Described by the creators as “a new online literary and visual space to showcase the creativity and experiences of people of the African diaspora specifically at Brown,” Brown’s Obsidian Magazine launches on today at 7:00 p.m. The launch will include five or six submissions on their website. Submissions are accepted on a rolling basis. They are looking for both fiction and non-fiction, cultural analysis, thoughts on current events, photography, video, audio. As co-creator Paige Morris ’16 put it, “Any way a person can think of expressing a thought they have related to black identities.”
With the launch around the corner, BlogDH sat down the Maya Finoh ’17, Morris and Jasmin Jones ’17, Obsidian’s creators and editors, to discuss their goals for the Brown’s newest publication.
BlogDH: What inspired you to start Obsidian?
Maya: Coming to Brown, I didn’t really feel there was any literary space for people of the African diaspora, a specific space that’s safe and intersectional and open. I was like, let’s do this. If no one else is going to do it, we will.
Paige: I’m a sophomore, so as long as I’ve been here, I definitely haven’t seen a literary presence on campus for black students in particular. I know before I came here there was the African Sun, which is not really a thing anymore. I think our mission was not just to resurrect that space; it was also to create our own, new space that is dealing with all facets of the black identity.
Jasmin: My main concern is black femininity and black women. I think the voices of black women aren’t really recognized a lot on Brown’s campus, or anywhere for that matter, so I thought Obsidian would be a great outlet for that flow through.
BlogDH: What other campus publications have you worked for and how, if at all, have those experiences shaped Obsidian?
Paige: I work on quite a few literary magazines on campus and I haven’t had negative experiences with them, but I have never felt that those magazines are a safe space, particularly for some of the issues I would bring to the table. I think that the spaces I’ve been involved in are very generalized. That doesn’t really work to get specific with certain aspects of identity.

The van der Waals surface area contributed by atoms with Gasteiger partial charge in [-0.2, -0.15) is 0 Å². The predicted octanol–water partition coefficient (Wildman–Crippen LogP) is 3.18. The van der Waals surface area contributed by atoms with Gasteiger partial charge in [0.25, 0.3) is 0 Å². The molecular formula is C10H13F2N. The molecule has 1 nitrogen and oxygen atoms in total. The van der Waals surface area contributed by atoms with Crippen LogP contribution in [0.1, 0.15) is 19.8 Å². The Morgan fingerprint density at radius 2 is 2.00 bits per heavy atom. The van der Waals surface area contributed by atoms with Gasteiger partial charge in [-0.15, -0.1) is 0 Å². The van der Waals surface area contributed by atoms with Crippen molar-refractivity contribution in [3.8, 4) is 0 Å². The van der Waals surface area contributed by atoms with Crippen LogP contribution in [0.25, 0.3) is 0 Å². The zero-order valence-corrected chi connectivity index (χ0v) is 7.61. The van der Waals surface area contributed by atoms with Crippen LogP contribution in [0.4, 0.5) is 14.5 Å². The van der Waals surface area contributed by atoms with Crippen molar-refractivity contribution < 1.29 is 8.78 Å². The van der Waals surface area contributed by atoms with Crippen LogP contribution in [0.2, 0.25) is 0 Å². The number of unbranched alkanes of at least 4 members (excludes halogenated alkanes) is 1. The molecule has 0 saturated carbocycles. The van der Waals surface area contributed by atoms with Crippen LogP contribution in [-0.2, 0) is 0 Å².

Also, as someone who previously worked for the [Brown Daily Herald], I definitely saw a lack of representation on the staff, which, probably unintentionally leads to… a different way of reporting and choosing what stories to report or what voices are heard. Especially because there is a lack of diversity on the staff and behind the people who create the content that is read by most of the campus, there definitely was a need for more black voices to be brought to the forefront.
BlogDH: What from your personal background brought you to Obsidian?
Jasmin: I consider myself a black feminist and I was talking to Maya one day about what spaces are available for black women on campus, any sort of space. We were able to identify spaces where other groups felt like they could go but not necessarily black women. I come from a single-parent household—me and my single mom. That’s something I’m interested in, hearing the voices of black women. Whenever there is an issue on campus, I feel like I hear from everybody else but not what black women think.
Paige: Coming to Brown, I’ve become a lot more aware of the history of black Americans and in questioning that, I didn’t really feel I had a space to express my questions or thoughts about my identity in a creative form. I come from a poetry and fiction writing background and all the places I saw on campus, I didn’t feel I could share such personal stories about my identity.
Maya: One of the most formative parts of my identity is being first-generation [American]. Even though I was raised in a West African household, I grew up in a predominantly African-American community for my entire life. It’s hard being first generation because my parents came over for a specific reason. And that’s not the case with American blacks. I’ve never had that discussion before. What it means to be of slavery and of immigration.
BlogDH: Is the publication open to non-black voices?
Maya: Yes. Even though the space is specifically for black people, I think non-black people can always have positive things to contribute. That’s why we made the conscious decision to leave it open.
Paige: I have always viewed this project as an attempt at a conversation, which does involve voices that are not strictly black or strictly one of these intersections we’ve discussed so far. I think conversation can come from all kinds of communities, and we’re open to it.
BlogDH: What are you looking to see change on Brown’s campus as a result of Obsidian?
Paige: It’s a matter of allowing black students with ideas and voices and something to say know that they do have a space. Right now, a lot of black students on campus go through outlets that are not designed for them or by them. Having something that is specifically designed for and by black students will bring together the black creative and artistic community in a more cohesive way than it exists now.
Maya: Yeah, for me, as a first-generation Sierra Leonean, I really want to see dialogue between the facets of blackness. At universities, and most institutions, you just say black students and everybody is “black.” And that’s not the case. Being black American is very different from being Continental African or Afro-Caribbean or Afro-Latino or mixed-race.
Jasmin: Yeah, I agree. I think a lot of the time when you think of black students here, you think of them as a monolith. I want there to be a place where black students can be creative and speak their minds and use their voices.